Soil systems contain vast repositories of the earth’s biodiversity, but many of the interactions that occur between soil organisms remain understudied. This study aims to resolve relationships between soil arthropods and crust fungi, which may represent a mutualistic system where fungi utilize arthropods for spore dispersal in exchange for nutrition. Through network theory, arthropod visitation patterns to fungal fruiting bodies can be used to determine if the system is primarily structured by mutualistic interactions or antagonistic ones. Morphological trait data will be used to supplement interaction patterns by determining if certain species interactions are promoted or limited by compatible trait matches. Finally, metabarcoding of arthropod gut contents will help resolve long standing questions surrounding dietary specialization in hyperdiverse lineages of soil fauna such as the mites. Overall, this study will provide an in-depth first look into the interactions between two highly biodiverse groups of soil organisms.

Paul Wan: Changes in the microbiome during ginseng cultivation

Paul Wan photo Supervisor: Dr. Vera Tai

American ginseng, Panax quinquefolius, is a root-crop used for traditional medicine in Asia. The cultivation of ginseng is inhibited by ginseng replant disease (GRD), a condition that decreases ginseng crop health and yield when planted in a former ginseng garden. Fungal and oomycete pathogens are problematic, however the role of the soil bacterial microbiome in causing GRD is not fully understood. Using metabarcoding, I investigated changes to the soil microbiome over three years of ginseng growth to better understand which members of the bacterial microbial community might contribute to GRD. My findings show that microbial communities differed between ginseng gardens, but more importantly that growing ginseng caused a shift in the soil microbiome compared to control sites. Moreover, the microbial communities changed consistently over the three years of ginseng growth. By identifying the specific microbes that contribute to this consistent change, diagnostic tools can be created to assess soil health by Ontario ginseng farmers.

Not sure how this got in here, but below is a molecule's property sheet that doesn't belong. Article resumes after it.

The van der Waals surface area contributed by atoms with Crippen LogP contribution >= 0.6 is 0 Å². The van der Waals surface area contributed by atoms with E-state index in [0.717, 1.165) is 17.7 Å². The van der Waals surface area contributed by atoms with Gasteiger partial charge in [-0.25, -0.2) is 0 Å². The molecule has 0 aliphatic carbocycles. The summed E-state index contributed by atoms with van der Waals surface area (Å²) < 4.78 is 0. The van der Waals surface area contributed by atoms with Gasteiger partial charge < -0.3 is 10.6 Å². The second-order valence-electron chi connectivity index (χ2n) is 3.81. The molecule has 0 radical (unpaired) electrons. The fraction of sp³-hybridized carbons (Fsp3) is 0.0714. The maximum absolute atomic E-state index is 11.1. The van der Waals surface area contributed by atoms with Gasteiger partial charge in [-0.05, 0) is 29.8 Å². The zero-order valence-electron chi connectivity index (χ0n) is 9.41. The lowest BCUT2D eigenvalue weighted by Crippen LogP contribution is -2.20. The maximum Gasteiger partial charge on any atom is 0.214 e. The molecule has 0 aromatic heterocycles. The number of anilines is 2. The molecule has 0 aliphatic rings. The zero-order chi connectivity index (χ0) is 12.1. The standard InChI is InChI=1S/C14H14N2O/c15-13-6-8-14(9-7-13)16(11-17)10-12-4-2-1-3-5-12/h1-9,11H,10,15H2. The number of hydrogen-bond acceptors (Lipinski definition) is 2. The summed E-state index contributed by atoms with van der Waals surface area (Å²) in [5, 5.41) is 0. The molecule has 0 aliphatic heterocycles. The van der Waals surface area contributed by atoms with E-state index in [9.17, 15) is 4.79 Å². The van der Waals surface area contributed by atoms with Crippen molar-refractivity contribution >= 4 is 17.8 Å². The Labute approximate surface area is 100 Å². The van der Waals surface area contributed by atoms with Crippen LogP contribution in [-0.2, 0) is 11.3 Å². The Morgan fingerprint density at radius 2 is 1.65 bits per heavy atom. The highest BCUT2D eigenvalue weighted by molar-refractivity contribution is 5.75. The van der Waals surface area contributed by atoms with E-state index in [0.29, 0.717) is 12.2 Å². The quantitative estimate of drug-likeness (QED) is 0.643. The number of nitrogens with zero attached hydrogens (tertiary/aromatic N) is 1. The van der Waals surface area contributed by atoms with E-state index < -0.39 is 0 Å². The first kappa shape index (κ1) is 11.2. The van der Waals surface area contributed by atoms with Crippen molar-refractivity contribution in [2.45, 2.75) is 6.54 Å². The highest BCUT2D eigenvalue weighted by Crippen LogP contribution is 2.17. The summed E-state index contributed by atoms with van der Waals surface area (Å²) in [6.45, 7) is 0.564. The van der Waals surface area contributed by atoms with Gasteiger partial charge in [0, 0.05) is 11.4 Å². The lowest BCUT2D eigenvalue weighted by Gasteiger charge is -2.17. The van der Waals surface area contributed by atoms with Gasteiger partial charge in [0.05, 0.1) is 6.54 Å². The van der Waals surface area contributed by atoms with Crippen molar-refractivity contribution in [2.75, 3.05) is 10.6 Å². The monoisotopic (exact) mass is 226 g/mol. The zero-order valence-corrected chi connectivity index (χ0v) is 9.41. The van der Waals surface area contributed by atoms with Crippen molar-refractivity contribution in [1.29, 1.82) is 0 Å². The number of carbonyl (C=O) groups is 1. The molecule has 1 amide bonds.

November 18, 2022

Alica Banwell: At the root of it: The introduction of nursery seedlings and their fungi to conifer forests

Alica Banwell photo Supervisor: Dr. Greg Thorn

Ectomycorrhizal (ECM) fungi are commonly found on tree roots in natural forest stands and are of importance in Canada for their role in supporting boreal tree species and for their production of edible mushrooms such as chanterelles (Cantharellus). In addition to being found on trees in natural forest stands, ECM fungi are also found on tree seedlings growing in nurseries for the purpose of reforestation. Little is known about the effect that ECM fungi established on nursery seedlings have on natural forest stand ECM fungi once the seedlings are planted. My project will investigate whether nursery established ECM fungi continue to persist on seedlings once planted in forests, or if existing ECM fungi in forests form associations with seedlings. This knowledge can be used to inform current reforestation practices in Canada and potentially lead to research to improve these practices by protecting existing, ecologically important ECM fungi in our forests.

November 11, 2022

Holly Deighton: Drivers of soil carbon dynamics in the boreal forest along a soil textural gradient

Holly Deighton photo Supervisor: Dr. Zoe Lindo

The boreal forest has historically been regarded as one of the largest terrestrial carbon (C) sinks. However, increased soil organic matter decomposition (SOM) by microbes due to climate change and silviculture (e.g., harvesting and site preparation) may shift boreal forests from being C sinks to C sources. This research seeks to understand the drivers of SOM decomposition, formation, and stabilization in managed boreal forests, specifically looking at both abiotic and biotic processes that regulate microbial carbon use efficiency (CUE). I will use an established stand-scale, full-replicated, experimental study to identify how silviculture influences C dynamics at three boreal forest sites varying in soil texture in Ontario, Canada. I will use an extensive database of forest floor and mineral soils data to determine how silviculture influences soil C stocks and C storage potential. I will also examine how C is utilized by microbes by sampling mineral soils 20 years post-silviculture treatment. Under controlled conditions, I will identify how microbial CUE changes with various warming scenarios. This research will improve microbial-biogeochemical models by providing accurate estimates of CUE to predict how soil texture and silviculture impact microbial activities such as SOM decomposition and, ultimately, the stabilization of C in the boreal forest.

Speaker Schedule for Friday Philosophical Talks 2022-2023
DATE First Speaker Title Second Speaker Title Third Speaker Title
9-Dec-22 Eric Grimm TBA Sam Rycroft TBA
13-Jan-23 Emma Churchman TBA Ala Abdel Rahman TBA